anic imagery of Christianity imported to these regions. 93 Citing examples among Kikuyu, Maoris, and Bantu, Vittorio Lanternari identifies how the people of these tribes "found their sufferings reflected in the biblical history of the Hebrew people." Perhaps just as important, they discovered a "powerful inspiration in both the life and sacrifice of Jesus Christ that could be effectively compared to their own struggle for political independence and promise of salvation." 94 Revolutions in these colonial societies were frequently injected with the images and ideas of popular religion. The two were most powerfully and effectively combined into a doctrine of millenarian promise; a hope of spiritual and earthly salvation.
Internal factors engendering stress include the transformation of a society's socioeconomic order resulting from rapid industrialization and modernization, severe hardship caused by natural disasters, or oppression at the hands of a native ruling class. Like external sources of severe social stress, internal sources may also cause a violent millenarian response. 95
A critical third condition necessary for the advent of revolutionary millenarianism is the emergence of a charismatic leader who exerts a profound influence on a large segment of society by shaping a reaction to recent experiences of catastrophe and social stress. This response takes the form of a call for a total, collective, this-worldly revitalization of society. Tactically, the charismatic leader facilitates this summons by appealing to the pervasive religious millenarian beliefs that exist in society. 96 Such leaders consciously fashion a millenarian ideology that is widely accepted and refined in great detail by adherents. Thus, the potential for the emergence of a charismatic leader is grounded in the acute problems and stresses of the society -- a notion we shall explore later in much greater detail.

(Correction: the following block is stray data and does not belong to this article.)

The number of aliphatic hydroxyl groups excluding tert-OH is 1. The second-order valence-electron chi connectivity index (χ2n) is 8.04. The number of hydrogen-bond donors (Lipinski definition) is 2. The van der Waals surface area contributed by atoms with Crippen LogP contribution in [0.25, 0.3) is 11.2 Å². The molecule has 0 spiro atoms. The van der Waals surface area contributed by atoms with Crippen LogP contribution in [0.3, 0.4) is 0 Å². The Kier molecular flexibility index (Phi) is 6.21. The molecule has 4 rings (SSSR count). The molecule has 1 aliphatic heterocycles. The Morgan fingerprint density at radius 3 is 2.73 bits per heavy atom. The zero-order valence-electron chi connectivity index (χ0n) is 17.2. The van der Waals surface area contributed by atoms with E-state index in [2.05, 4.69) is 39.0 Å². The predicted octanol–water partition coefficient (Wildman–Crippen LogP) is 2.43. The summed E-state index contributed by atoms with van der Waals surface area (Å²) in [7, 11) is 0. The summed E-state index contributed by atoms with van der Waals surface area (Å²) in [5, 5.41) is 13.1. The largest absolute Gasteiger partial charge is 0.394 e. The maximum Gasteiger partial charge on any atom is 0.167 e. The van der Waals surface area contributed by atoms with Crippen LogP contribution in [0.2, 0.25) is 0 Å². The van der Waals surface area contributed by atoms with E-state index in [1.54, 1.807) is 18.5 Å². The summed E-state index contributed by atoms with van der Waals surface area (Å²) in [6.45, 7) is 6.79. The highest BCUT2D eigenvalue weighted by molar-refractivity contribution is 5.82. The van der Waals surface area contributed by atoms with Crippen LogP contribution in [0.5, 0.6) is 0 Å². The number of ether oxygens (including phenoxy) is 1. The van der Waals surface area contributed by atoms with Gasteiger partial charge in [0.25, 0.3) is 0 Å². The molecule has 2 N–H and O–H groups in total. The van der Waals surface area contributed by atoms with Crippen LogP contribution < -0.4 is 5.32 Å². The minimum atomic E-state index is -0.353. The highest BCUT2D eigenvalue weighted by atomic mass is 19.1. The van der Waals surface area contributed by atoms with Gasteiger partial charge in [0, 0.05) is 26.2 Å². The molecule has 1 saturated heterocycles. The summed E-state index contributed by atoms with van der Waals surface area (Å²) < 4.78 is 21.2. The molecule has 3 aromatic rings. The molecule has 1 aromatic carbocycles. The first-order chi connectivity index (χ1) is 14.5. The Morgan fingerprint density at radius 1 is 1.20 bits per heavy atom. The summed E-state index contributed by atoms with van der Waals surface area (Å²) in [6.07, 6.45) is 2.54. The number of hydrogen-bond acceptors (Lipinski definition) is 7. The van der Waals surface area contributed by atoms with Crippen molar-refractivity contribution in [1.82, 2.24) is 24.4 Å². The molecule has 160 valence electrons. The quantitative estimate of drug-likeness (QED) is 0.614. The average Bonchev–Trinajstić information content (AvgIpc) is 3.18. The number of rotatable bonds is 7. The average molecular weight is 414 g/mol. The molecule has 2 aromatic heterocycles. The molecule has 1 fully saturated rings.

It is an important thesis of this study that, in varying degrees and forms, all three of these conditions that I have identified as necessary for the emergence of revolutionary millenarianism were present in twentieth-century China, Mexico, and Iran, and as a result, they became important components of the stages and process of revolutionary upheavals in these non-Western societies. External factors, principally the forces of Western imperialism, combined with internal factors, created conditions of extreme stress in all three cases in the nineteenth and twentieth centuries. This collective social stress engendered violent outbursts of millenarian rebellion and ultimately revolution, led by a charismatic cult figure who sought to transform and revitalize society.
Logically, a study of the functional role performed by millenarianism in these three cases must include an analysis of the circumstances accounting for the emergence of the three critical conditions in each case.